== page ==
Tag Archives: Sex Workers’ Alliance Ireland

Senator Ivana Bacik

Brian Dineen takes issue with Mia de Faoite’s article supporting the 2017 Irish law criminalising the purchase of sex.

However, he has missed her crucial point about decriminalisation of the (mostly women) sellers of sex.

It is true that the Criminal Law (Sexual Offences) Act 2017 did not repeal some ancillary offences that can criminalise those engaged in organised prostitution or in pimping, such as the offences of brothel-keeping or of living off the earnings of a prostitute.

Most rational people would agree that these clearly exploitative behaviours should remain criminal offences.

But the 2017 Act did repeal the critical provision in the Criminal Law (Sexual Offences) Act 1993 under which many individual women had been prosecuted for the offence of offering their services as a prostitute in a street or public place.

This change has effectively decriminalised the practice of selling sex in public, as we suggested on the Oireachtas Justice Committee which recommended the introduction of the 2017 law.

Mr Dineen also suggests that the criminalisation of the (almost invariably) men who buy sex has led to increased violence against women engaged in prostitution.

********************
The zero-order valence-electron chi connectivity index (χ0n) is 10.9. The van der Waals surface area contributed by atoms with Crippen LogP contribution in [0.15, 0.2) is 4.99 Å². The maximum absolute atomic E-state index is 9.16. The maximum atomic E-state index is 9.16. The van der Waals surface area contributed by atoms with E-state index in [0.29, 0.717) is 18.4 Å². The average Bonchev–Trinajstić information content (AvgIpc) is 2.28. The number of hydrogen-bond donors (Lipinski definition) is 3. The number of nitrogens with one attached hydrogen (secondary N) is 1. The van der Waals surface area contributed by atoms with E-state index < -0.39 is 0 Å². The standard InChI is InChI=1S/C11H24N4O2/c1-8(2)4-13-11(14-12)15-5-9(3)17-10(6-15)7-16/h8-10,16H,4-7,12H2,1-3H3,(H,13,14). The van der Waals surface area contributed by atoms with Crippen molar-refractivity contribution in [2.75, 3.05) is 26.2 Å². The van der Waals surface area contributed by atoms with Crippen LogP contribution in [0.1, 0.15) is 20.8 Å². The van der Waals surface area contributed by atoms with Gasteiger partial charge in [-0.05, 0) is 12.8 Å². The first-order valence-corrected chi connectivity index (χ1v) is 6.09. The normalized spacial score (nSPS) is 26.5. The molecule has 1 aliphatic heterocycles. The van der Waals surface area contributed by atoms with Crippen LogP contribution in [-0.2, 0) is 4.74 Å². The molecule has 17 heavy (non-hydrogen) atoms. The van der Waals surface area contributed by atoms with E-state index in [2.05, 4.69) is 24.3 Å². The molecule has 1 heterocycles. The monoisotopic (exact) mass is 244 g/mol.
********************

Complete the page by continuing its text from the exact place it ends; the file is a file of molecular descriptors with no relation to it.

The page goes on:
However, there is no evidence for this assertion.

Indeed, on the Oireachtas Justice Committee we heard strong evidence from Sweden that criminalising buyers can have a significant effect on reducing demand for prostitution and thereby reducing the harms caused to women through prostitution.

Mia de Faoite and others have spoken powerfully from their own personal experience about these harms, and about the grim reality of selling sex; it is inherently dangerous.

That is why, as legislators, we sought to tackle harm through reducing demand.

Our law, like the 1999 Swedish law, is also premised upon the core principle of equality.

Laws that facilitate the purchase of sex undermine women’s equality by enabling men to buy sexual consent.

But if consent is bought, it is not freely chosen. Those who take issue with our 2017 law tend to overlook that reality.

Senator Ivana Bacik,
Seanad Éireann,
Leinster House,
Dublin 2.

Criminalising the purchase of sex (Irish Times letters page)

Alternatively…

Meanwhile…

Sex Workers Alliance Ireland tweetz:

We are looking for sex workers to participate in a study into the lived experiences of sex workers in the Republic of Ireland in relation to prostitution law, conducted by SWAI.

Please email linda@swai.eu if you are interested in talking to us

Sex Workers Alliance Ireland

Previously: “It Is An Extremely Dangerous Piece Of Legislation”

An Garda Síochána released a statement yesterday stating 36 people were stopped and spoken to by gardai “arising from suspicion of having purchased sexual services from an individual involved in prostitution” over the course of the weekend.

It stated:

The Criminal Law (Sexual Offences) Act 2017 criminalises the purchase of sexual services and the soliciting or purchasing of sex from a trafficked person.